Listening

  • How to Tie Your Shoes: Students watch a short TED Talk and complete a Venn diagram comparing and contrasting the two ways of tying your shoes.
  • Word Stress Makes A Difference: The sentence, “I never said she stole my money” has a different meaning depending on the stressed word. Students are asked to write the meaning of each sentence based on the stressed word.
  • CER & CRAAP: Students are asked to listen to a TED Talk and read the speaker’s biography before completing a one slide version of the CER and CRAAP graphic organizer again.
  • Have a Meeting? Take a Walk: Students again watch a TED Talk, this time completing a graphic organizer about the main idea, details, things they learned, and questions they still have.

Grammar

  • Relative Pronouns and Adjective Clauses: In a shortened drag-and-drop version of my Relative Clause Memory / Relative Clause Digital Task Cards activity, students drag the correct relative pronoun to connect each noun to the adjective clause.
  • Academic Vocabulary Context Clues: This activity is also a small portion of a much larger game, Academic Vocabulary Connect Four, a supplemental activity to my 30 Weeks of Academic Vocabulary Units. Students read a sentence and use context clues to write their own definition for the underlined vocabulary word.
  • Idiomatic Figurative Language: These five sentences from my Idiom Jeopardy game each contain a baseball-themed idiom (the idioms can also be found in my Play Ball, Ameila Bedila Idioms sort activity). Students are asked to read the sentence and write a sentence that explains the meaning of the underlined idiom.
  • Ranking Synonyms: This final activity combines my French Fry Synonyms sort with our Shades of Meaning activity. Students are asked to drag-and-drop five synonyms for each overused word and place them in order from weakest to strongest.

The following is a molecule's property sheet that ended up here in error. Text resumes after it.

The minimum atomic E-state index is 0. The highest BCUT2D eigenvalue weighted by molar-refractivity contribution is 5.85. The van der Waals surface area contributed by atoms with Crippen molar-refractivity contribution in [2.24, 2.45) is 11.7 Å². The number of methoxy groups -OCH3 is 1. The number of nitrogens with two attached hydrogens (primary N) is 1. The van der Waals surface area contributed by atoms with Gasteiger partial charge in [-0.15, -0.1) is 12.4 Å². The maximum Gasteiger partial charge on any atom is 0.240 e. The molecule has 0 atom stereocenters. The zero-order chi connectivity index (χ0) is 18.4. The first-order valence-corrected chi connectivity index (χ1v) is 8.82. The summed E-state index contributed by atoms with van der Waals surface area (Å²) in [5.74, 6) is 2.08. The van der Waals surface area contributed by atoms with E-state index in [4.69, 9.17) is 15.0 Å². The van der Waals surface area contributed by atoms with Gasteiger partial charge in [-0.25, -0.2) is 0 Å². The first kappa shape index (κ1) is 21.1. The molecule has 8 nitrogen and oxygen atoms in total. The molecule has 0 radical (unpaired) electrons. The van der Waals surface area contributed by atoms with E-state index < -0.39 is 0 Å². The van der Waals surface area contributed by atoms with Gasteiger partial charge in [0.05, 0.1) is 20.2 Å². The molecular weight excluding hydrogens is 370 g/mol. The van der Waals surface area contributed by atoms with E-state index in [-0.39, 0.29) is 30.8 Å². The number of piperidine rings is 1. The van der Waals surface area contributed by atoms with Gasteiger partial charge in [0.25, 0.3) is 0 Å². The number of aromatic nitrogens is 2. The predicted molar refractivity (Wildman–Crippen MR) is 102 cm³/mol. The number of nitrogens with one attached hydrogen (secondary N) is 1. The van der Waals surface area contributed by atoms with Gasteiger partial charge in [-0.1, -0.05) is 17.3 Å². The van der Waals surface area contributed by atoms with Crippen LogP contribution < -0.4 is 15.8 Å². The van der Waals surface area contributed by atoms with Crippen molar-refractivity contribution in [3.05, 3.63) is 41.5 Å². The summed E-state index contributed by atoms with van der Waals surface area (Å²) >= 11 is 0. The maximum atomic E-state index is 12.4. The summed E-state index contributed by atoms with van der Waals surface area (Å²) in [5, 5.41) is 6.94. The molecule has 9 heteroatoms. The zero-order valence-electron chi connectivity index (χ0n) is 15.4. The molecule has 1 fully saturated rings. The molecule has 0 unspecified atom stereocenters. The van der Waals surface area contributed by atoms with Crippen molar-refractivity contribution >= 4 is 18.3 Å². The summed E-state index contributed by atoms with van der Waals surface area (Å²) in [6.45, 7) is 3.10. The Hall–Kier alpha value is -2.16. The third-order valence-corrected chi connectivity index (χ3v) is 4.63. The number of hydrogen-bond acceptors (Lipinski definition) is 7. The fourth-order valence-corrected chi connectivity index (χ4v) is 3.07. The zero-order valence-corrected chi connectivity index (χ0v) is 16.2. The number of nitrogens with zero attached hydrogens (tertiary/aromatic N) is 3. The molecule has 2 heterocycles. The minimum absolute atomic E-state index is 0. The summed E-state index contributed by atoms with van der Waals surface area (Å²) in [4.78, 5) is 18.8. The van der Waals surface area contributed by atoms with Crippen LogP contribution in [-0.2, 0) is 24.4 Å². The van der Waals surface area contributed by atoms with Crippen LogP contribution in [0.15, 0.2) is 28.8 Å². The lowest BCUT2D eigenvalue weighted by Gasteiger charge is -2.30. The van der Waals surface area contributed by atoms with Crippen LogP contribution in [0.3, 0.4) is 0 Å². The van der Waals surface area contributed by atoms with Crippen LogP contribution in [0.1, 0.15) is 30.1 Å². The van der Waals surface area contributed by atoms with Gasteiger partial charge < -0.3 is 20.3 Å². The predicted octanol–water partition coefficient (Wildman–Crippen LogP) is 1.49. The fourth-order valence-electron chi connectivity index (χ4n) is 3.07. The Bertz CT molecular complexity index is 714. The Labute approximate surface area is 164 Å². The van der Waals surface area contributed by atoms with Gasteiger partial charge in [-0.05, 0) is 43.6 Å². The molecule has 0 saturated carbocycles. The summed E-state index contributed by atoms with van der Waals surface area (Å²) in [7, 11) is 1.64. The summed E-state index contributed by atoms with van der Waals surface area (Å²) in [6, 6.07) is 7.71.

So how did I create this extra credit menu? In the most general terms, here are the steps I took:

  1. I designed the choice menu and each activity slide in PowerPoint.
  2. I then saved those slides as images that I uploaded as backgrounds for the various slides (I use the add-on Slides Toolbox for this). This was to prevent any accidental (or not-so-accidental) deletions or edits by students.
  3. I added text boxes. Once again, in order to prevent unwanted deletions and edits I took steps. This time I made use of the master slide (now called theme builder). Under Slide, click Edit Theme. This will allow you to add and edit various slide layouts. I simply created master slides that included text boxes in the locations I needed them.
  4. I added videos for the students. The listening assignments, and a few others, required students to listen to a talk, or watch a short video. I inserted theses on the proper slides by clicking Insert and Video. This allowed me to find the video on YouTube and put it directly on the slide. Having the video on the slide has many benefits but the three most important to me are: no need to go to an outside site (less chance of clicking our way to distraction), advertisements are eliminated from the video, as well as watch next suggestions (again, less chance of distraction), I can choose when the video starts and ends (so if the beginning or ending is not relevant I can tell it to skip those parts).